Soon, Mueller might have to go back to what it was like as a kid imagining the fans cheering him and his teammates on, as MLS will return in Orlando and play in front of no fans, during this time of social distancing following the COVID19 pandemic. In fact, MLS will lead the way in a return of professional sports when the MLS is Back tournament begins at ESPN’s Wide World of Sports at Walt Disney World in Orlando. The very first game, on July 8, will feature Mueller’s Orlando City playing against the new expansion team from Miami.
“The fans obviously bring so much into sports – all the emotion, all of the eruption, the energy, everything comes from the stadium,” said Mueller. “From that sense it will be tough. But at the end of the day if they tell us: you either play games with no fans or you play no games at all, right? 99% of guys are going to say: ‘yea, we’ll play games with no fans,’ because that’s just the passion. Everyone wants to play. We need to compete, it’s in our blood. It’s tough even times when you can’t compete. I’m sitting here trying to do something to compete with somebody. I’m trying to play card games with my fiancé. I’m trying to get that feeling of winning again. I don’t think it’s as special without the fans, but you have to make the best of it.”
“The TV lights will still be on and we’ll all be back out on the pitch and we know what’s on the line … there’s a lot on the line for us, especially here in Orlando with what we wanted to accomplish this year and things haven’t gone the way maybe we would have liked with the pandemic and the season stopping but that’s not going to stop us from trying to win this tournament.”
“There’s a lot going on in the world right now and it’s tough times for people of all occupations, but I’m extremely excited to get back out on the pitch,” said Mueller. “For the longest time, in a stressful time, we don’t have our number one stress reliever, to go out there and kick the ball around on the pitch, and be with the team, we don’t have that luxury right now,” he recounted during an interview on the Agents of Innovation podcast in early June.
“I think at the end of the day we’ll all end up learning not to take the little things for granted which will probably be the biggest lesson to come out of all of this.”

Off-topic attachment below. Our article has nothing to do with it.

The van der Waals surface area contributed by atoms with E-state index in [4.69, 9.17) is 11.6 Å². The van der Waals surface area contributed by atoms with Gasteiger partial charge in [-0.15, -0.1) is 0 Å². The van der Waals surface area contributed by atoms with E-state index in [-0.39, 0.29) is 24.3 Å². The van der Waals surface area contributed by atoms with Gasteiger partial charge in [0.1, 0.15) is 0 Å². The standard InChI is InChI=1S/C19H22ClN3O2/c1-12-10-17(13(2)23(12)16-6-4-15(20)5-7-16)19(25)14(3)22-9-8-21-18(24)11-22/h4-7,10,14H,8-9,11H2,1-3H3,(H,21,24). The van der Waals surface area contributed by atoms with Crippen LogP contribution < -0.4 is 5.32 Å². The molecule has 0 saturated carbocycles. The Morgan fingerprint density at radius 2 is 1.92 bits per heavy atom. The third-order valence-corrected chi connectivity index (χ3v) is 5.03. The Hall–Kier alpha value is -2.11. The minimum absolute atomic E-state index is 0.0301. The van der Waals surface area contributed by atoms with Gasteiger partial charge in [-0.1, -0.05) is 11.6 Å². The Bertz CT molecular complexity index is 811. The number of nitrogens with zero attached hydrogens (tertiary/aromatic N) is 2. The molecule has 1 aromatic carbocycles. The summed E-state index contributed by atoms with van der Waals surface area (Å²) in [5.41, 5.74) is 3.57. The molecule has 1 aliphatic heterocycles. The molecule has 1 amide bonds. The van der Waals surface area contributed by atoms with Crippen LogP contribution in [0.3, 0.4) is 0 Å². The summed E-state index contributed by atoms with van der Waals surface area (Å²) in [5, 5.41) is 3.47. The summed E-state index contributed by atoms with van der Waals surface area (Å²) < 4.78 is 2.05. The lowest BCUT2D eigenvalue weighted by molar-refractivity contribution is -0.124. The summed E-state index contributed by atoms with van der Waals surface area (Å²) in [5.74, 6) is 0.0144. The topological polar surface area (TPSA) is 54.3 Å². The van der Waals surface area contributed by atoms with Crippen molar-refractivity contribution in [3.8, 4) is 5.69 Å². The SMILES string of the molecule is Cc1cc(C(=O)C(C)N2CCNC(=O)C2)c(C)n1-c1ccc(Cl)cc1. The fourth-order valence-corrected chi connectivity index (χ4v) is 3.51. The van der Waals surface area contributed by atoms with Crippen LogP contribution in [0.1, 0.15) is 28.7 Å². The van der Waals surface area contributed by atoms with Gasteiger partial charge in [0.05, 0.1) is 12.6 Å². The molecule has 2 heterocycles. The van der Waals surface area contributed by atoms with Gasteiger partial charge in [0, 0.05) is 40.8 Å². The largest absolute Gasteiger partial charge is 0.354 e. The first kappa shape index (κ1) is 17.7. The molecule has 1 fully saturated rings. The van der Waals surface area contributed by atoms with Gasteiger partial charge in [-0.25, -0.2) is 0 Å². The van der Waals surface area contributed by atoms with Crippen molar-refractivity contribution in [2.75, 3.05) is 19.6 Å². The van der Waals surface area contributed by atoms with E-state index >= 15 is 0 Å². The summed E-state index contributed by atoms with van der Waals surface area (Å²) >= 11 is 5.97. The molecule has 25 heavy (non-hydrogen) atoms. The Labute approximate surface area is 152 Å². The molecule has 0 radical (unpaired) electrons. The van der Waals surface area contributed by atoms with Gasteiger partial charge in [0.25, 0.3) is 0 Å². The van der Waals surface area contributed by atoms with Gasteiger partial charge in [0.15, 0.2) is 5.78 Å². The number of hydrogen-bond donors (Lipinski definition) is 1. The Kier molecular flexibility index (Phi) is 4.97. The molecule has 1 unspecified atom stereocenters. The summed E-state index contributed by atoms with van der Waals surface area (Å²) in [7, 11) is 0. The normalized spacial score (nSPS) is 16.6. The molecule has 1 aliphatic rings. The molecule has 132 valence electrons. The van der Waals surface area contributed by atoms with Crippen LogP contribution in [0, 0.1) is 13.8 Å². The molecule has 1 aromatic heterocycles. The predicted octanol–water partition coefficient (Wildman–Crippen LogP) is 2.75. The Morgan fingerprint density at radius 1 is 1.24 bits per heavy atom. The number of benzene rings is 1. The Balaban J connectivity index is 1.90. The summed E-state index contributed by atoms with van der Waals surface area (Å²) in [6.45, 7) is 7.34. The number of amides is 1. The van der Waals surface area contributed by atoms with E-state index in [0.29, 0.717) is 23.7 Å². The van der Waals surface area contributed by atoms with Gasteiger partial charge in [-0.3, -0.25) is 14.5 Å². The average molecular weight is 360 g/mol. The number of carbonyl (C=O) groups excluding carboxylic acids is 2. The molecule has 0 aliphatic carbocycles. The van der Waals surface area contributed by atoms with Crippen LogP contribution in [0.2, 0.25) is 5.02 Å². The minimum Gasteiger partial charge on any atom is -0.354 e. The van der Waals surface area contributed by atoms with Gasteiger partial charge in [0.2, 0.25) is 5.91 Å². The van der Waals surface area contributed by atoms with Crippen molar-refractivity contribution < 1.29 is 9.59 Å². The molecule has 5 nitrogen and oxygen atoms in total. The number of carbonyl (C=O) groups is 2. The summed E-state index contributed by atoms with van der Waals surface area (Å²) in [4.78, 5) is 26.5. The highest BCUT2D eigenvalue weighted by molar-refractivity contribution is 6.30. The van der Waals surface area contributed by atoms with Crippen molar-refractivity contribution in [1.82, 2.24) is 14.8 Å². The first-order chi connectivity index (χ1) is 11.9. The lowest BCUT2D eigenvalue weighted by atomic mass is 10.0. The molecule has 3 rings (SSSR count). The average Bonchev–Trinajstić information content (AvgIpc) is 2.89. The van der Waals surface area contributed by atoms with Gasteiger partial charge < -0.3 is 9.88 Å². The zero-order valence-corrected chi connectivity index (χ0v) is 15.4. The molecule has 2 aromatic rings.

For many, sports is an outlet. For professional soccer players, it’s also their livelihood. For Mueller, it has had even more significance throughout his life.
“For me, soccer has always been a massive outlet,” said Mueller. “I was always able to escape and go and kick the ball around.” As a youth, while his parents were in the midst of a separation, soccer “was very therapeutic for me, I owe a lot to the game for that … You can go down the wrong path during tough times but thankfully I had the game there for me and the ball was always right there.”
During the pandemic, professional athletes like Mueller have had to be separated from their teammates, coaches, and trainers, and find their own motivation. “To stay fit during this time has been tough,” said Mueller. He would go out for long runs, lift weights and medicine balls at home, and put some cones out in an open field and dribble the ball around. “I would go and do whatever I could to control whatever I could control to stay in shape.”
He described the first days and weeks of the pandemic as the most challenging. “When you can’t really see that light at the end of the tunnel. When you can’t really see that light, it’s tough to stay inspired and motivated every day to go out and run by yourself, to go and kick the ball up against the fence … it’s really hard. But at the end of the day, those are the times that expose the true character so I’m really proud I was able to stay with it and continue to push myself.”
“I didn’t want to allow myself to get out of shape after I had done all that work in preseason,” said Mueller. “But it was really hard to keep finding drills to stay sharp with the ball … it’s tough to do alone, when you don’t have your teammates pushing you, your coaches pushing you, the physio yelling at you to keep going and do one more rep – so you got to find it within you to keep pushing yourself.”
Chris Mueller has a deep inner drive that includes not only his voracious reading but also his Christian faith.
“I think that having a strong faith is really the foundation for everything, right? If you don’t have a strong faith, whatever you might believe in, it’s going to be tough for you because times like this – especially right now, it’s perfect to talk about, during this pandemic – having faith that God has a plan, and that’s what I always refer to, is that I trust in his plan and not my own when things may not go my way,” said Mueller. “Having a strong faith and a belief in a true system and that God has something greater planned that maybe you might not understand has been really a game changer for me and I attribute a lot to my faith; and I dive deep into it a decent amount as well because like I said that’s the foundation when sometimes you don’t understand things but at the end of the day everything is already written out and pre-planned and predetermined and you just got to let them happen the way they are and continuing to ride that faith through.”